According to the creator of the new 2015 app, Alcohology, there's a wide gulf between what people think alcohol does for them and what alcohol does to them.
Case in point: The National Institute on Alcohol Abuse and Alcoholism notes that less than 10 percent of the public realizes alcohol is a carcinogen. "That's the core of what Alcohol Awareness Month is about: Education...not some new take on Prohibition," says author Scott Stevens.
The app is targeted toward health and counseling professionals, drinkers – whether they have the disease of alcoholism or just consider themselves moderate drinkers – and anyone concerned with a loved one's drinking. Stevens, author of the recovery book, Every Silver Lining Has a Cloud, created the application, "because sometimes the swaying factor among many is knowing what alcohol does to otherwise healthy tissues."
The app is free in the Google Play Store and in Kindle Apps. An IOS version is planned.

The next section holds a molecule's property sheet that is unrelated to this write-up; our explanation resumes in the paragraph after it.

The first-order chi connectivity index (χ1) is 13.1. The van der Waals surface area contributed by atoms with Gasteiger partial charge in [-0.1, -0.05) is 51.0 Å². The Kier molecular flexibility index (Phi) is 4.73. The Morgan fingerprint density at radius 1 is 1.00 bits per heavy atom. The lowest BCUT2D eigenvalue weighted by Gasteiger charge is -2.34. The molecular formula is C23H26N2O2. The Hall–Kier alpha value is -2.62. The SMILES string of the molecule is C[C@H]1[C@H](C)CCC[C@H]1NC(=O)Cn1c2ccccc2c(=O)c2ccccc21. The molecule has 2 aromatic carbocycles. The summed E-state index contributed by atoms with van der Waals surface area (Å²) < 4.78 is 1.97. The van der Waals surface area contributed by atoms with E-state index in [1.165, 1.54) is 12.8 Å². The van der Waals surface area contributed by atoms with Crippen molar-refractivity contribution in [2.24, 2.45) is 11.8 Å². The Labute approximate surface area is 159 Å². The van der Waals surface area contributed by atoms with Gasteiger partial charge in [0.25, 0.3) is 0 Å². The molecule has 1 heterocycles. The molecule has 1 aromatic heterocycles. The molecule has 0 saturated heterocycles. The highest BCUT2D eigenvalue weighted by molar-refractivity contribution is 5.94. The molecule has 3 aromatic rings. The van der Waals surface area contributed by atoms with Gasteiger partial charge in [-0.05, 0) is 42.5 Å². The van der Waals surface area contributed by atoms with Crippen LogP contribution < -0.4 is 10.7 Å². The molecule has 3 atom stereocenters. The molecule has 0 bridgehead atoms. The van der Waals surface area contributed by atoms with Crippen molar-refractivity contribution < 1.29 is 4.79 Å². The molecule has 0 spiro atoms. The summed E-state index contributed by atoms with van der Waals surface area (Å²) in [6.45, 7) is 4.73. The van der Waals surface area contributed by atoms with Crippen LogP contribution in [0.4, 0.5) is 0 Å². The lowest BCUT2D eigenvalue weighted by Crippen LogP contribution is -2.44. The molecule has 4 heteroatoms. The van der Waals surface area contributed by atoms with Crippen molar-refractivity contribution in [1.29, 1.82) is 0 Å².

The app features short, topical videos on the evidence-based studies on alcohol and dismisses the 'junk science' touting alcohol's health benefits. "Take the emotion out of a loaded public-health issue and rampant family drama and take the facts first," says Stevens. "Not observational-studies, but some of the quality, recent research, will break a few myths and knock down some resistance to choosing abstinence over moderate or heavy drinking."
The journalist and author frequently reports on alcohol-related health issues and notes the Centers for Disease Control and Prevention (CDC) last year identified alcohol as the third-leading cause of preventable death and illness in the U.S. "Alcohol-involved car wrecks take about 1 out of every eight of the 89,000 annual deaths linked to alcohol use. The alcohol issue is broader than drinking and driving. It's a $226 billion annual health, wellness and productivity concern."
Stevens knows all too well about the trials of alcohol and recovery. His award-winning non-fiction books are unique, bold takes on sobriety, relapse and recovery. And he's in recovery himself, after a two-liters-a-day drinking problem. "I've had to eat my own cooking, sure, but this app is also geared toward moderate or occasional drinkers. You don't need to have a drinking problem to be a problem drinker. This is a toxin the body doesn't favor much. The app is clear about that."